With the help of VR glasses, Russian researchers are trying to convince dairy cows that they are standing on a green pasture to give more milk. Virtual reality is not only becoming more common for us humans. Russian researchers have started an experiment to see if the milk production of cows can be boosted by VR glasses. Sounds crazy but VR is by far more than just watching VR porn sites.
The experiment will take place in Krasnogorsk, near Russia’s capital Moscow. With the VR glasses, the researchers want to convey to the cows that they are standing on a summer pasture instead of in a dreary stable – some VR glasses were adapted to the head shape of the cows.
- People can be led to believe that we are sitting in a roller coaster or flying like a bird.
- And VR is becoming more and more popular with humans, especially as a replacement for simulators of all kinds.
- It was allegedly also taken into account that cows perceive a different colour spectrum than we humans do in order to develop specialised software that presents the cows with a meadow that appears (allegedly) realistic to them.
Report from the Russian Ministry of Agriculture
The report from the Russian Ministry of Agriculture, on the other hand, does not indicate whether the VR glasses actually display the pasture for a VR perspective that changes according to the rotation of the head, or whether they only play automated images that are intended to make the cows think they are in a pasture.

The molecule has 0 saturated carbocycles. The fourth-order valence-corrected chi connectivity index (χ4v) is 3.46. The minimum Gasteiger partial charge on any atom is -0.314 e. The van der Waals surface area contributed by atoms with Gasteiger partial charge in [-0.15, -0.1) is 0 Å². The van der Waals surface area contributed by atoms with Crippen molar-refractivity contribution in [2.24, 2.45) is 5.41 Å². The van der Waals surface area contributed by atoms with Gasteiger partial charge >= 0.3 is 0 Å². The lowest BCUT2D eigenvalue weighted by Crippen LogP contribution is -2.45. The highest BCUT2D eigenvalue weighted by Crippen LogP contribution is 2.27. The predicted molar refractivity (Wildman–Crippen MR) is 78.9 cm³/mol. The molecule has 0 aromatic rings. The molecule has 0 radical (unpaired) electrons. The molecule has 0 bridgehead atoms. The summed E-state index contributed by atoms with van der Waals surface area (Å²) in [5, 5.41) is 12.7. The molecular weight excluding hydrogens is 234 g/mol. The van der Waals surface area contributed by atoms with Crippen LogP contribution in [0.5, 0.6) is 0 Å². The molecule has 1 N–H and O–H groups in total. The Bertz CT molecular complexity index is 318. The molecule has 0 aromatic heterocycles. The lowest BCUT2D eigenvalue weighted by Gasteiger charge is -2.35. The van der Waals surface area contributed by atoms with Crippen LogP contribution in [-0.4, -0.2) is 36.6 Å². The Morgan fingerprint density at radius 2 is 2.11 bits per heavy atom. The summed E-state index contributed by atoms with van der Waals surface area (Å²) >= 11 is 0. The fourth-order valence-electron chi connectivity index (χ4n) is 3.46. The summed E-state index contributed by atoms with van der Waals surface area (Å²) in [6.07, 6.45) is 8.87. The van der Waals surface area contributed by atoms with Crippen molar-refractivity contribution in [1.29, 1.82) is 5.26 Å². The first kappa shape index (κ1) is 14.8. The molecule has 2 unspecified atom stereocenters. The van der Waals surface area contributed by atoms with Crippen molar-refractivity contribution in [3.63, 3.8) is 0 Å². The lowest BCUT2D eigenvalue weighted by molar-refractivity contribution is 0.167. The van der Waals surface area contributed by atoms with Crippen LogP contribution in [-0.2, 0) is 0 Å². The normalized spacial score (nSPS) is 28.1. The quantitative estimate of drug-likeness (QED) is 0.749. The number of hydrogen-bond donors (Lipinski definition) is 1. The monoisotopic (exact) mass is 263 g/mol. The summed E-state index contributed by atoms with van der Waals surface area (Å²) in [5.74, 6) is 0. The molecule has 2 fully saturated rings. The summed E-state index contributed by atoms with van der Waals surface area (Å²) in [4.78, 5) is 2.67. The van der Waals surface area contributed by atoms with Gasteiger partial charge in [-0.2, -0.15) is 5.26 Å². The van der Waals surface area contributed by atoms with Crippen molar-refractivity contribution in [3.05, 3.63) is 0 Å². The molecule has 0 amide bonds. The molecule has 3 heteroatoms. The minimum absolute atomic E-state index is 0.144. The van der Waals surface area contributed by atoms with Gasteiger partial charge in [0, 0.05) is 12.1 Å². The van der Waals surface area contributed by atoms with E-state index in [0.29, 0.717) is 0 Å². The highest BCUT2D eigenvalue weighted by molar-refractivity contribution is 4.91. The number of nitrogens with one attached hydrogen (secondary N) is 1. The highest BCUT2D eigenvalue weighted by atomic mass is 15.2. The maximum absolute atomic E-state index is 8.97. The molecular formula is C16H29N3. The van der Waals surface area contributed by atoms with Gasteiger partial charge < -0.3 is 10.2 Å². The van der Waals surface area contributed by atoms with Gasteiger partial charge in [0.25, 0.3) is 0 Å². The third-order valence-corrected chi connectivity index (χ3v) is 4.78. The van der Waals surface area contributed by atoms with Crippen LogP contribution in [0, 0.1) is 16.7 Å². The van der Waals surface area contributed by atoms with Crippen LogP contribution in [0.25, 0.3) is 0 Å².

It is already clear that the VR pasture seems to make the cows calmer. According to the researchers, the VR glasses help to calm the herd and the overall mood is more peaceful, despite the dense crowding in the barn.
A large-scale study comparing the milk production of cows with and without glasses both in winter and summer will show whether VR helps to boost milk production.
Politically motivated background
The background for this study is the growing demand for domestic milk in Russia. Because EU sanctions have reduced the supply of dairy products, Russia is investing more in domestic production.
New methods, such as virtual reality glasses for cows, are intended to increase domestic production. While some farms rely on classical music, other farms try more modern methods such as VR.
In any case, the Ministry of Agriculture expects “unprecedented results in milk production” and researchers are also speculating on a significant increase. It remains unmentioned whether and what side effects the use of VR causes in animals.